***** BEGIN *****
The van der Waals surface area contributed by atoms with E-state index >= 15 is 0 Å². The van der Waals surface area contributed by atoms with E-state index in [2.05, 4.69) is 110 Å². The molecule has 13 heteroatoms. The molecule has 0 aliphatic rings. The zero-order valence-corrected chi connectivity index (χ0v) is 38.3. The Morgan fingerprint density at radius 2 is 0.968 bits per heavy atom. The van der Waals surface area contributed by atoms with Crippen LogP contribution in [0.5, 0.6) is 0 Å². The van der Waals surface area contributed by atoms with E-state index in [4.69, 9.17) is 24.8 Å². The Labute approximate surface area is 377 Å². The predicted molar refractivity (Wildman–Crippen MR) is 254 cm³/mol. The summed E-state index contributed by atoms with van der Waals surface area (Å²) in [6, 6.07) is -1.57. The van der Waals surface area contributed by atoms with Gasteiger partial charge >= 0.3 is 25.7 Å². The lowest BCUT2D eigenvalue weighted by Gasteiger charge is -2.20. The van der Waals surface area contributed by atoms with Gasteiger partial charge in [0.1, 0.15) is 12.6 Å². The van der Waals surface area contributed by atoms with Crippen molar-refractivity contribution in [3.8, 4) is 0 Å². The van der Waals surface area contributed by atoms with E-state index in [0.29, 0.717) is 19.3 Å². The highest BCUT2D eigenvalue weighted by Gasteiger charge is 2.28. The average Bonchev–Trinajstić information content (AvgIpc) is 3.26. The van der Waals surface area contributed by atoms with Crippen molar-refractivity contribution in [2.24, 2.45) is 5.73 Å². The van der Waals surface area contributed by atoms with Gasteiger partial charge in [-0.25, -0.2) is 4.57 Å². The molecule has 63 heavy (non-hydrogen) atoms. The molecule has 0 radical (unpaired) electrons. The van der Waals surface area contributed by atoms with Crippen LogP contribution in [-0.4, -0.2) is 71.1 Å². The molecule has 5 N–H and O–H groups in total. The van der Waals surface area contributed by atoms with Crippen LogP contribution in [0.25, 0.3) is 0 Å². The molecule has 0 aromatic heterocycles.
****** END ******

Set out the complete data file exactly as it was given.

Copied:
The van der Waals surface area contributed by atoms with E-state index >= 15 is 0 Å². The van der Waals surface area contributed by atoms with E-state index in [2.05, 4.69) is 110 Å². The molecule has 13 heteroatoms. The molecule has 0 aliphatic rings. The zero-order valence-corrected chi connectivity index (χ0v) is 38.3. The Morgan fingerprint density at radius 2 is 0.968 bits per heavy atom. The van der Waals surface area contributed by atoms with Crippen LogP contribution in [0.5, 0.6) is 0 Å². The van der Waals surface area contributed by atoms with E-state index in [4.69, 9.17) is 24.8 Å². The Labute approximate surface area is 377 Å². The predicted molar refractivity (Wildman–Crippen MR) is 254 cm³/mol. The summed E-state index contributed by atoms with van der Waals surface area (Å²) in [6, 6.07) is -1.57. The van der Waals surface area contributed by atoms with Gasteiger partial charge >= 0.3 is 25.7 Å². The lowest BCUT2D eigenvalue weighted by Gasteiger charge is -2.20. The van der Waals surface area contributed by atoms with Gasteiger partial charge in [0.1, 0.15) is 12.6 Å². The van der Waals surface area contributed by atoms with Crippen molar-refractivity contribution in [3.8, 4) is 0 Å². The van der Waals surface area contributed by atoms with E-state index in [0.29, 0.717) is 19.3 Å². The highest BCUT2D eigenvalue weighted by Gasteiger charge is 2.28. The average Bonchev–Trinajstić information content (AvgIpc) is 3.26. The van der Waals surface area contributed by atoms with Crippen molar-refractivity contribution in [2.24, 2.45) is 5.73 Å². The van der Waals surface area contributed by atoms with Gasteiger partial charge in [-0.25, -0.2) is 4.57 Å². The molecule has 63 heavy (non-hydrogen) atoms. The molecule has 0 radical (unpaired) electrons. The van der Waals surface area contributed by atoms with Crippen LogP contribution in [-0.4, -0.2) is 71.1 Å². The molecule has 5 N–H and O–H groups in total. The van der Waals surface area contributed by atoms with Crippen LogP contribution in [0.25, 0.3) is 0 Å². The molecule has 0 aromatic heterocycles.